Sunday, September 30, 2012


Just yesterday we had a death in our family.  My stepfather, having diabetes and cancer and the other infirm symptoms that 84 years of age provides, died in his sleep.  Very soon my wife, my oldest son, and I shall be driving to Kamloops, British Columbia for the Wednesday morning funeral.  My daughter will, no doubt, meet us there, driving from Port Alberni, British Columbia.  My youngest son will stay put (studying) in Amsterdam.

Where do we come from? Where are we going? These questions are asked again and again and again in Psychology, Philosophy, and Kindergarten.  At my Autumn age, the significant questions seem to be more reflective: What should I have done by this time in my life? How can I live a life to feel good about the impact I have on others each and every day?

In my private counseling practice it seems not uncommon for clients to look back on their lives as proof of the things they've done wrong.  I, being likewise, have made a pact with myself. In my next lifetime I’m not having kids – I can only imagine the money I’ll save (though I truly, truly love my children).  In my next lifetime I’ll busk wherever and whenever I want – I can only imagine the fun I’ll have (though I truly, truly love being an educator).  In my next lifetime I’ll not focus so much on real estate – I’ll buy only a broom closet for an abode – I can only imagine the mortgage stress I’ll not have (this one could more true than the statements previous).

We are all just four self mands (see Skinner) from the new beginnings in our lives.  I PLEA you take heed.  (Generally, I laugh at such acronyms because they seem to be contrived, precluding the suggested directions being offered.  However, when I include such mnemonics within my fustians, I attempt to wittingly devise them, gleaning them after my actual constructs.)

Picture your goals.  Oftentimes I see myself as a cowboy busker.  I wear the western boots, the boot cut denims, the western shirts, the cowboy hat.  Other times I see myself as a folk singer, a real Bobby Dylan wannabee.  I wear the work boots, the long short pants, the t-shirt, the shades, all headed with a tam or a toque or nothing at all.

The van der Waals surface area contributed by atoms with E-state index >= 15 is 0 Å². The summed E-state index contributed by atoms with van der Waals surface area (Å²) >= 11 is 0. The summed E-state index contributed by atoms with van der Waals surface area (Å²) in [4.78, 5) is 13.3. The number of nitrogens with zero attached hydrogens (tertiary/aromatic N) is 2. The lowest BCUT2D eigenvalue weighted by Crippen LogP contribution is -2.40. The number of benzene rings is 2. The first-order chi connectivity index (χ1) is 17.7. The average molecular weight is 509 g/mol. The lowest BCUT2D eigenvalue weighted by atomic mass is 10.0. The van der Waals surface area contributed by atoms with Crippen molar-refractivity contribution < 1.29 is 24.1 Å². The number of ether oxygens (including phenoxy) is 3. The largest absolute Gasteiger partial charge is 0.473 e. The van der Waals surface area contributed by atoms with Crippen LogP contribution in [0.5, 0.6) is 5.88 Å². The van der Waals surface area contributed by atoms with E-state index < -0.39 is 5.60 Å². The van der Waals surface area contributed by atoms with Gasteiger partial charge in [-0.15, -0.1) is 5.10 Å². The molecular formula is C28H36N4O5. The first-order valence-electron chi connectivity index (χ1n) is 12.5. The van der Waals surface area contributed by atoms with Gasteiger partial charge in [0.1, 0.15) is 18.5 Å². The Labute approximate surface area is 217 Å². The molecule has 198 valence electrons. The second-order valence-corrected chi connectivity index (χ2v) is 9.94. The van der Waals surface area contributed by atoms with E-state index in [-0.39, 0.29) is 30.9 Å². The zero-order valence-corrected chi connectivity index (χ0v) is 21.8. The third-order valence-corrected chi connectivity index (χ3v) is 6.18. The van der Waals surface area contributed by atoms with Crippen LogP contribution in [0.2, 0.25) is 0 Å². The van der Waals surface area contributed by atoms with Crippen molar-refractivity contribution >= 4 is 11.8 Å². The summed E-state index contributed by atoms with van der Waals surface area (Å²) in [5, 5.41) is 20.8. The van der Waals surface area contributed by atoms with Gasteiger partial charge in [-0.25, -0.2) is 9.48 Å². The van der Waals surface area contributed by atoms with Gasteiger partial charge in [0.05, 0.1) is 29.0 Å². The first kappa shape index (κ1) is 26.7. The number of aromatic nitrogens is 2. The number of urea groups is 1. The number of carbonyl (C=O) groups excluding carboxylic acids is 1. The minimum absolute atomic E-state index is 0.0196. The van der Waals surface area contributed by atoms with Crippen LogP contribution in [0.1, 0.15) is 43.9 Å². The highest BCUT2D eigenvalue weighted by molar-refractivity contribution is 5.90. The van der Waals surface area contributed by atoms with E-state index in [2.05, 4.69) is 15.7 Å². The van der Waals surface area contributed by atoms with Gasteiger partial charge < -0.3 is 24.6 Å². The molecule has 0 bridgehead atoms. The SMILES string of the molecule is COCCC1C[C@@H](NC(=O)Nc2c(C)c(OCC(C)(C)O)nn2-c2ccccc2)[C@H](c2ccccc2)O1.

List a couple associated priorities.  Oftentimes during the months October through May, every Thursday evening I and my music mates gig under the band name, The Grand Trunk Troubadours.  Other times I do the odd solo gig under the performance names of either Seahorse or Friday Harbor.

Energize.  Oftentimes I lift weights at the university gym.  Other times during the fair weather seasons, I run long distances, the minimum being three miles.  Oftentimes I write.  Usually I make a blog entry (this blog) once a week.  Other times I practice my guitar, my banjitar, my harmonica, and soon, my red didgeridoo.

Acknowledge your stressors.  Oftentimes my stressor is time.  There is never enough time, not enough hours in the day, not enough seasons in the year, to just go out and busk.  Other times my stresses are mainly my children (though all are adults and will roll their eyes when they read this).  As a parent, I know when this particular kind of unimagined stress will end – It will end when I end. (And this brings us back to what this blog entry is all about, doesn’t it – DEATH.)

Each of us (and this includes our children) has a destiny to live and to die and to be agog in an a-go-go world.  It very well could be that our destinies lie in the reality that exists beyond our senses and perceptions of time.  Perhaps this is so, perhaps not. 

Just as I am the hero in practically every story that I tell, so too, can you be the hero in all the stories you tell.  Take a look at your funereal life.  Start creating your own exciting and new story right now.  Be the hero of that story, and take the beginning steps for your heroic journey. 

Be the YOU that says hello to life and good-bye to death.

On such a lively note, I wish to acknowledge three especial characters that have marched in my Chaucerian parade this past week:  Gerard, Ann-Marie, and Aleksi Campagne.

Gerard.  Gerard is a local busker with a finger gift for guitar.  The man can pluck and strum.  He is one of three people who’ve ever strummed my guitar on my own busk!

Ann-Marie.  Ann Marie has the sweetest angel’s voice whilst she quietly strums her acoustic guitar.  I first listened to Ann Marie when I was on a long-distance run around Wascana Lake.  I noticed this beautiful folk-bird strumming and singing on the lakeshore and I stopped and I stared … but only for a moment.  I met her again while busking in downtown Regina, and again, just yesterday when she joined me on a busk at Value Village.

Aleksi Campagne.  I went busking a couple times with this violinist virtuoso.  Aleksi is from La Belle Province, Quebec, Canada.  Aleksi and I were a busking duo, first in the Regina Downtown Plaza, then again in the outdoor Fred Hill Mall.  Google Aleksi Campagne and you’ll see and hear some great videos of his virtuosity.  Aleksi is at present, deservedly studying near Paris, France. (His picture is at the beginning of this blog entry.)

No comments:

Post a Comment